Saturday, 4 July 2009

UK Artefact hunters disagree over Treasure award


Photo: Michael Darke and his former metal detecting companion Keith Lewis (Mail on Sunday).

"Lorry driver Mr Darke was alone when he found the first few coins in a Suffolk field and believes he is entitled to the lion's share of any proceeds. However postman Mr Lewis, who helped him recover the bulk of the hoard, believes he deserves just as much as the other man. The pair now face a legal battle over how to split a reward of up to £500,000 after a coroner yesterday ruled that the coins were Treasure [...], allowing the finders to receive their full value on their sale to a museum. [...] It was in March last year that the 60-year-old from Woodbridge, Suffolk, found ten Iron Age coins buried in a meadow at nearby Dallinghoo. He gave up searching because it was getting late and the weather was bad. He called Mr Lewis, 54, for advice and invited him to join the dig the following weekend. Within an hour of arriving in the field, the pair had unearthed the remains of an Iron Age cooking pot containing another 773 gold coins - the largest such haul found in Britain since 1849. Yet more were found later. […] Mr Darke had permission from farmer Clifford Green, 66, to use his metal detector on the 200-acre farm in return for splitting the value of any find. But Mr Lewis, of Great Blakenham, who has known Mr Darke for 15 years, is also now demanding a share for his efforts. He is suggesting that farmer Green and his family keep 50 per cent of the proceeds while he and Mr Darke share the other half equally".

There is a preliminary report on the finding and context of this "Wickham market" hoard here and by Chris Rudd here. There is also a short BBC news clip made after the inquest. The pair "dug up the coins about two feet below the ground". Mr Darke "had permission from farmer Clifford Green, 66, to use his metal detector on the 200-acre farm at Dallinghoo in return for splitting the value of any find". The find was apparently reported as Treasure by the farmer, not the artefact hunters.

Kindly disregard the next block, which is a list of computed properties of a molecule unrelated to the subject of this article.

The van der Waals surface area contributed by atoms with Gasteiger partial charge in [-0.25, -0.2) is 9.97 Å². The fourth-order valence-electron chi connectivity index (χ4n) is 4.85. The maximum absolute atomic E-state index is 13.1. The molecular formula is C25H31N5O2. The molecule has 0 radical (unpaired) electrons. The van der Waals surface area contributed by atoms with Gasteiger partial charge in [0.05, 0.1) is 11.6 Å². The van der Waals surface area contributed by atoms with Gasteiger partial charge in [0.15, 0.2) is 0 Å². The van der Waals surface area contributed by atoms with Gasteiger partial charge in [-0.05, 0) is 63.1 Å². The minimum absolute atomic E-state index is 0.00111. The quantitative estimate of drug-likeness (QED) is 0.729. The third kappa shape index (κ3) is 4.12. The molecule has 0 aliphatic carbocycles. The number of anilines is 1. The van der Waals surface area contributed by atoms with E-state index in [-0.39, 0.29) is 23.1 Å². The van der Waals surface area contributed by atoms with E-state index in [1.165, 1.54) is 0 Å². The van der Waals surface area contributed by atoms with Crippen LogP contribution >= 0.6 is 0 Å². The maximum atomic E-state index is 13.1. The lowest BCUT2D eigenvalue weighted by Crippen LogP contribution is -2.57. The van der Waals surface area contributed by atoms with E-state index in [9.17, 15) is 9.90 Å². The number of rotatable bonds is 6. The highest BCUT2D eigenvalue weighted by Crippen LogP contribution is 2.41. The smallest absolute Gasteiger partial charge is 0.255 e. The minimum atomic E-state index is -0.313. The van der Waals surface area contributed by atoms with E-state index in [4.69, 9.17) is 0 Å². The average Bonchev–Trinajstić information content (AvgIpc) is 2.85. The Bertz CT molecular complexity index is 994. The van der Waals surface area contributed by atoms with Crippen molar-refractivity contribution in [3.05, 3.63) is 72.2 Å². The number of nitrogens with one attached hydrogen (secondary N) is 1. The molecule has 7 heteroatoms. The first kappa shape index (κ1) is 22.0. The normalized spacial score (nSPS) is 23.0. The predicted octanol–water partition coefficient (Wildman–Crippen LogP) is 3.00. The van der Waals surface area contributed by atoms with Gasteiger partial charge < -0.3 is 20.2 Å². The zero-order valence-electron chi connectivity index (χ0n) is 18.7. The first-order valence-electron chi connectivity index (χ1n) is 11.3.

Marcus Preen said...

My money's on the bloke on the left!

Trouble is, that's literally true unfortunately, as I'm a taxpayer.

Paul Barford said...

I suppose the question is whether the money is for the "finder" or the "finder and digger-upper". You see, after he'd found the first ten, it was already a reportable find, so the question is why - instead of reporting it right away - Mr Darke arranged for a friend to help him hoik the rest out before (?) telling the archaeologists. On what date was the find initially made and when was it actually reported? Why after the first ten was the rest not excavated by archaeologists as the Treasure Act Code of Practice requires to count as "best practice"?

Marcus Preen said...

"so the question is why - instead of reporting it right away...."

Perhaps he didn't know the right procedure. After all, PAS has only been outreaching for eleven years. The taxpayer needs to learn patience does he not? Well that's the official message to cover the fact that a miserable ten thousand people haven't yet all been educated isn't it? I can't think of any other way the situation could be explained.

Or maybe he did know but figured it wasn't worth doing it right since previous reductions for wrong-doing have been derisory? Maybe that's another way the situation could be explained. I'm not sure as I've never heard an explanation for the all-too-common cases of detectorists digging on regardless.

Either way, whatever he did or thought, he was going to be up by a huge mountain of cash and the public purse was going to be down by the same amount. So it was win-win however well or badly or fast he dug. And as he said, he wasn't doing it for the money anyway, but for the history, and is only accepting it because it is being thrown at him.

(Translated, I think his phraseology indicates he thinks the public are mugs for giving him a reward. He obviously hasn't heard he's actually a partner and a hero and fully deserves every penny and we're all delighted to pay up. That bit I HAVE read in official press releases, or words to that effect).

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